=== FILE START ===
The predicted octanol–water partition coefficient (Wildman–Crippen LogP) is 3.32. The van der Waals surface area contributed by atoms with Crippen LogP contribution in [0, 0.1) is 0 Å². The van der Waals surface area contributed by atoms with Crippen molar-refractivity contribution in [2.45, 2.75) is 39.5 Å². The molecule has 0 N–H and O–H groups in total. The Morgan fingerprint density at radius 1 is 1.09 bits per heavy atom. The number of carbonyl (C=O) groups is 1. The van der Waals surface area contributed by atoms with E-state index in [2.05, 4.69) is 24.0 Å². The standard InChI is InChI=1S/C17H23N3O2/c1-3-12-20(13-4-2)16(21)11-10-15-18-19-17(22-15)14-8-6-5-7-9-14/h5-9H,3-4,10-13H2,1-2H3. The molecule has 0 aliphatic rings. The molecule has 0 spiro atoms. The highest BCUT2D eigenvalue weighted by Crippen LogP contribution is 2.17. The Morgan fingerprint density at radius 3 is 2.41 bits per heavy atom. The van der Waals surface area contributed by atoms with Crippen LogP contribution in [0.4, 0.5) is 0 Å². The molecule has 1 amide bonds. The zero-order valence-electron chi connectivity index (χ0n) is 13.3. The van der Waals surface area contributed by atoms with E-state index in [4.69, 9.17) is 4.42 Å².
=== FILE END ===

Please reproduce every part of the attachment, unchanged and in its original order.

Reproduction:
The predicted octanol–water partition coefficient (Wildman–Crippen LogP) is 3.32. The van der Waals surface area contributed by atoms with Crippen LogP contribution in [0, 0.1) is 0 Å². The van der Waals surface area contributed by atoms with Crippen molar-refractivity contribution in [2.45, 2.75) is 39.5 Å². The molecule has 0 N–H and O–H groups in total. The Morgan fingerprint density at radius 1 is 1.09 bits per heavy atom. The number of carbonyl (C=O) groups is 1. The van der Waals surface area contributed by atoms with E-state index in [2.05, 4.69) is 24.0 Å². The standard InChI is InChI=1S/C17H23N3O2/c1-3-12-20(13-4-2)16(21)11-10-15-18-19-17(22-15)14-8-6-5-7-9-14/h5-9H,3-4,10-13H2,1-2H3. The molecule has 0 aliphatic rings. The molecule has 0 spiro atoms. The highest BCUT2D eigenvalue weighted by Crippen LogP contribution is 2.17. The Morgan fingerprint density at radius 3 is 2.41 bits per heavy atom. The van der Waals surface area contributed by atoms with Crippen LogP contribution in [0.4, 0.5) is 0 Å². The molecule has 1 amide bonds. The zero-order valence-electron chi connectivity index (χ0n) is 13.3. The van der Waals surface area contributed by atoms with E-state index in [4.69, 9.17) is 4.42 Å².